But on the day the news of the attacks started filtering through early evening — the attack was carried out at around 3 pm — Shah did not think it fit to suspend his pre-election tour of Tamil Nadu and Karnataka. In fact, the BJP and the All-India Anna Dravida Munnetra Kazhagam sealed an election alliance late on Thursday itself. You could hardly get more business-as-usual than that. Shah has remained focused on the impending Lok Sabha elections since.
On Monday, he was running full tilt, while addressing party workers in Jaipur. Narendra Modi, he told them, was the tallest leader in the world with the political will to fighting terror. The message could not be clearer, vote for us, because only we are capable of dealing with terror. And this is the man exhorting everyone else to refrain from politicising the issue. Of this claim, more in a bit, since Shah has brought up the matter. A day before, he was in Assam, where he said, addressing a Bharatiya Janata Yuva Morcha rally, that he would not allow Assam to become another Kashmir, in the context of the amendment to the citizenship act. More of the same message.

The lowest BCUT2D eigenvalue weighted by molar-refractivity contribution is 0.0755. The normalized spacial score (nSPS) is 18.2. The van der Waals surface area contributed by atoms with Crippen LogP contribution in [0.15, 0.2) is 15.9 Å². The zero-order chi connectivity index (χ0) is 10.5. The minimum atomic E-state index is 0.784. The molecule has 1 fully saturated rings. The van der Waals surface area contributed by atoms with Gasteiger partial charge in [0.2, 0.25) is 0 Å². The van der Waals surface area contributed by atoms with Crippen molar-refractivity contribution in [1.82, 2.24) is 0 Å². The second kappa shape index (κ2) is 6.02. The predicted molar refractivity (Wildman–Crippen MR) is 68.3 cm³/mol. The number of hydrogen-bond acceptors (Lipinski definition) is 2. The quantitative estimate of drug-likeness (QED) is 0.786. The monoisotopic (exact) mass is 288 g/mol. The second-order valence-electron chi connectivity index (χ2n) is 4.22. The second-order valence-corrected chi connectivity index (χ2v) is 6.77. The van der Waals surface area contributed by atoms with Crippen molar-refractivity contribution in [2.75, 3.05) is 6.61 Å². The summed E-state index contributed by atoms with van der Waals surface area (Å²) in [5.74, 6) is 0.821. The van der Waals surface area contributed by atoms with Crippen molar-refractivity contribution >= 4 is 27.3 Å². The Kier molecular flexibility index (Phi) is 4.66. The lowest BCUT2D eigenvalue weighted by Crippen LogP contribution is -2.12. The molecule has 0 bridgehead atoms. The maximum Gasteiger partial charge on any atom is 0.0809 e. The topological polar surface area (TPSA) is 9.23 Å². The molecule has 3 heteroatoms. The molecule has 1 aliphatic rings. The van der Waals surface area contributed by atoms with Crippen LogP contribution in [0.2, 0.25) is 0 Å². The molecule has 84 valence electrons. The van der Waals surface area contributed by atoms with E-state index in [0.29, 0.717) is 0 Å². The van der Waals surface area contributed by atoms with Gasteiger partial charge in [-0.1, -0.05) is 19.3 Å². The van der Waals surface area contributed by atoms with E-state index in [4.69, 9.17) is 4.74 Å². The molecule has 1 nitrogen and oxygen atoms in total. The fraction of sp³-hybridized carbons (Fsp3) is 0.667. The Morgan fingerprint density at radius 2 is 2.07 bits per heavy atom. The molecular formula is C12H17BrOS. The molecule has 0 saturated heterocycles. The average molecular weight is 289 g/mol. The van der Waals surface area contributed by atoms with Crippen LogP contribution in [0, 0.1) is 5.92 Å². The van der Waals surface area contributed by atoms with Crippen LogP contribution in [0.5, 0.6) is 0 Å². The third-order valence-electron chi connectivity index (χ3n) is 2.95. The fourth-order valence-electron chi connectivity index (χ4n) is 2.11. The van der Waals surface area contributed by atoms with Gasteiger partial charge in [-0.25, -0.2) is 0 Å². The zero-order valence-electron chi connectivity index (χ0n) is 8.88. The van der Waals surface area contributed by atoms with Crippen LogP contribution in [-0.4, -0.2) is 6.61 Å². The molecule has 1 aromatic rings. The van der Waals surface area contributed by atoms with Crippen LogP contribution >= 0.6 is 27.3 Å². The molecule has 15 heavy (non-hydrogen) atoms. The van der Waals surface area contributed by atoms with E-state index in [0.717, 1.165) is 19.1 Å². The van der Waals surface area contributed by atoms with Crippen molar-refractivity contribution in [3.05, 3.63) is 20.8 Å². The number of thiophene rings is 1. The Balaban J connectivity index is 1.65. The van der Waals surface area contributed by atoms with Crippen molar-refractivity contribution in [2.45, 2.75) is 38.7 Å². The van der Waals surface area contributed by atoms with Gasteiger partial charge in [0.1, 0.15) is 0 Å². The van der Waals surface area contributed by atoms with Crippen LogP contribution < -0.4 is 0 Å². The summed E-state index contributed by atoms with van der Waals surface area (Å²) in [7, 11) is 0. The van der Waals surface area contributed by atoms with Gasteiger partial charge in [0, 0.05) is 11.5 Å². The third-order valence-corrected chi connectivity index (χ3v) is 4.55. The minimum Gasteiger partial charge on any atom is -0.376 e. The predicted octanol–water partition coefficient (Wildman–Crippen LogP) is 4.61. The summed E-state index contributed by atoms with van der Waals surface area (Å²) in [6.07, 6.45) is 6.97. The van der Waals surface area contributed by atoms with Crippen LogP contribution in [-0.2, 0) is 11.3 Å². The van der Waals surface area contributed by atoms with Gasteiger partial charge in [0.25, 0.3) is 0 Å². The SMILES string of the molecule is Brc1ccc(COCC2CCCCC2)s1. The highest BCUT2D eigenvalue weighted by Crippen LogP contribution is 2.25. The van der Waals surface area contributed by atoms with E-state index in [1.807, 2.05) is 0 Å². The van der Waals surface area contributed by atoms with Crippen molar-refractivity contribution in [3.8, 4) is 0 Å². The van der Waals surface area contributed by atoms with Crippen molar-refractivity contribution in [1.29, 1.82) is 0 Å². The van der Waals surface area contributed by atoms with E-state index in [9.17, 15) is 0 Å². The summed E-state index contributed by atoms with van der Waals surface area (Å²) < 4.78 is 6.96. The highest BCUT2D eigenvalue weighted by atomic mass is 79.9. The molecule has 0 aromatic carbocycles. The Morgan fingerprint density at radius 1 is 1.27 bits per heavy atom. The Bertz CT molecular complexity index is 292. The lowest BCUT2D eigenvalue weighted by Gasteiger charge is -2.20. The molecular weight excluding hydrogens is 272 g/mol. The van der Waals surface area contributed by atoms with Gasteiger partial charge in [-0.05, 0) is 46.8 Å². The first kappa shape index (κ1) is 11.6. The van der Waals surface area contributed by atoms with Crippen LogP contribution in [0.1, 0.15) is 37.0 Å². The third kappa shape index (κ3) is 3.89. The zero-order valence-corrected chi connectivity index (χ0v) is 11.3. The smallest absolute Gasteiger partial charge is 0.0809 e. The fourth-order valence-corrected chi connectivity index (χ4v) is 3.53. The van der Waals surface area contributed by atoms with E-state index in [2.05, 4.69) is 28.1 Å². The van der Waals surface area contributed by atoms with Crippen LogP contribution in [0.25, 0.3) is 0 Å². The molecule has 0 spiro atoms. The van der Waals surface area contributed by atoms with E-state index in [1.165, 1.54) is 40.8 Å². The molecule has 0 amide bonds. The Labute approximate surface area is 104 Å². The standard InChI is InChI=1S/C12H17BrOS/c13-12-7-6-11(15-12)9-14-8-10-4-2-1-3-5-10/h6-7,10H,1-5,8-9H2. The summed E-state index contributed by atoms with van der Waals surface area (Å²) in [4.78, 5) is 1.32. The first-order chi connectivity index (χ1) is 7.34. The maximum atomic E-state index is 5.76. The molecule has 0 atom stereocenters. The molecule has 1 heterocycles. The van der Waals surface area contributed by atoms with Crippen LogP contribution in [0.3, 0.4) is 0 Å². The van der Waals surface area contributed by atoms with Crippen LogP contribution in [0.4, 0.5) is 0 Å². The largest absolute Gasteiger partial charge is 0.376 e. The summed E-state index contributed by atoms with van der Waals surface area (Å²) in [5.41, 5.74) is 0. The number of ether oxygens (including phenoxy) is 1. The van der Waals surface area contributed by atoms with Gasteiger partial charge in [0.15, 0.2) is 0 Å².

Shah is in good company. Uttar Pradesh chief minister Yogi Adityanath, too, refrained from suspending a political event in Kerala connected to the Sabarimala issue. On Saturday, Modi addressed a number of meetings in Maharashtra, which were government-sponsored events, as the BJP has been at pains to point out. At these, Modi gave assurances that the deaths of 40-odd personnel of the Central Reserve Police Force would not go in vain; they would be avenged in a befitting manner. But he was walking a tightrope when he claimed that his government had worked tirelessly for the people to fulfil his assurances and when he asked his audience whether they were happy with his performance.
In any case, in Hazaribagh, where he had gone ostensibly to pay homage to a slain soldier, Modi spent most of his 20-odd-minute speech praising the incumbent government in Jharkhand, in which the BJP is a partner. He detailed the track record of the state government over the past four years, referring to the setting up of new medical colleges, a prospective AIIMS and made much the introduction of cash transfers leading to the weeding out of middlemen. Sounds suspiciously like stump oratory, does it not? A Maharashtra Congress spokesperson named it as such in the context of Modi's Maharashtra programme.